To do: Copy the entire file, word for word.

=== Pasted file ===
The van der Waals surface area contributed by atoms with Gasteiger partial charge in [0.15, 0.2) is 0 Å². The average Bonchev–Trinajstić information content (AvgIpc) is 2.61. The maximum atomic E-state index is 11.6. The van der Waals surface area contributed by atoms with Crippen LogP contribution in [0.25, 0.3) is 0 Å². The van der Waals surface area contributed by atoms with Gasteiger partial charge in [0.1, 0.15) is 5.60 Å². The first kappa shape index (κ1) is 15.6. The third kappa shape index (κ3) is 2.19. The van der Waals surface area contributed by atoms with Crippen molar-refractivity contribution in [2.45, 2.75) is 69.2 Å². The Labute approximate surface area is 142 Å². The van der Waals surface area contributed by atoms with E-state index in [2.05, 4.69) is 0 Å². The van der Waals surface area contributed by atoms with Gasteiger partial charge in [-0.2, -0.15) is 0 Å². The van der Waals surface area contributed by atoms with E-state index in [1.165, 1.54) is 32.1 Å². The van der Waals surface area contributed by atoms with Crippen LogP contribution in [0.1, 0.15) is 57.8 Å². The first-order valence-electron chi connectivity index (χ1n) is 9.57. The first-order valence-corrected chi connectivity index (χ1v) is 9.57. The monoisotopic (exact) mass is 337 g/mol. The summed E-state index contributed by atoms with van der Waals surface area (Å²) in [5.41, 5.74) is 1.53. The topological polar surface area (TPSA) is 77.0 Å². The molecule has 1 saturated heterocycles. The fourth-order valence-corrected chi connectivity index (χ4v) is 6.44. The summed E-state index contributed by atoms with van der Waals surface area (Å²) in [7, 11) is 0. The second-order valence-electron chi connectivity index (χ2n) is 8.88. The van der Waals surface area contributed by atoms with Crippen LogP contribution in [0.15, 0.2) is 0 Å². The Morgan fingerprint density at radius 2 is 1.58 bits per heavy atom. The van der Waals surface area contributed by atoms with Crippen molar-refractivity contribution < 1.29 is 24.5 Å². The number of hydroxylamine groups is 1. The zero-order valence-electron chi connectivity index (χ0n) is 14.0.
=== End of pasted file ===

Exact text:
The van der Waals surface area contributed by atoms with Gasteiger partial charge in [0.15, 0.2) is 0 Å². The average Bonchev–Trinajstić information content (AvgIpc) is 2.61. The maximum atomic E-state index is 11.6. The van der Waals surface area contributed by atoms with Crippen LogP contribution in [0.25, 0.3) is 0 Å². The van der Waals surface area contributed by atoms with Gasteiger partial charge in [0.1, 0.15) is 5.60 Å². The first kappa shape index (κ1) is 15.6. The third kappa shape index (κ3) is 2.19. The van der Waals surface area contributed by atoms with Crippen molar-refractivity contribution in [2.45, 2.75) is 69.2 Å². The Labute approximate surface area is 142 Å². The van der Waals surface area contributed by atoms with E-state index in [2.05, 4.69) is 0 Å². The van der Waals surface area contributed by atoms with Gasteiger partial charge in [-0.2, -0.15) is 0 Å². The van der Waals surface area contributed by atoms with E-state index in [1.165, 1.54) is 32.1 Å². The van der Waals surface area contributed by atoms with Crippen LogP contribution in [0.1, 0.15) is 57.8 Å². The first-order valence-electron chi connectivity index (χ1n) is 9.57. The first-order valence-corrected chi connectivity index (χ1v) is 9.57. The monoisotopic (exact) mass is 337 g/mol. The summed E-state index contributed by atoms with van der Waals surface area (Å²) in [5.41, 5.74) is 1.53. The topological polar surface area (TPSA) is 77.0 Å². The molecule has 1 saturated heterocycles. The fourth-order valence-corrected chi connectivity index (χ4v) is 6.44. The summed E-state index contributed by atoms with van der Waals surface area (Å²) in [7, 11) is 0. The second-order valence-electron chi connectivity index (χ2n) is 8.88. The van der Waals surface area contributed by atoms with Crippen LogP contribution in [0.15, 0.2) is 0 Å². The Morgan fingerprint density at radius 2 is 1.58 bits per heavy atom. The van der Waals surface area contributed by atoms with Crippen molar-refractivity contribution < 1.29 is 24.5 Å². The number of hydroxylamine groups is 1. The zero-order valence-electron chi connectivity index (χ0n) is 14.0.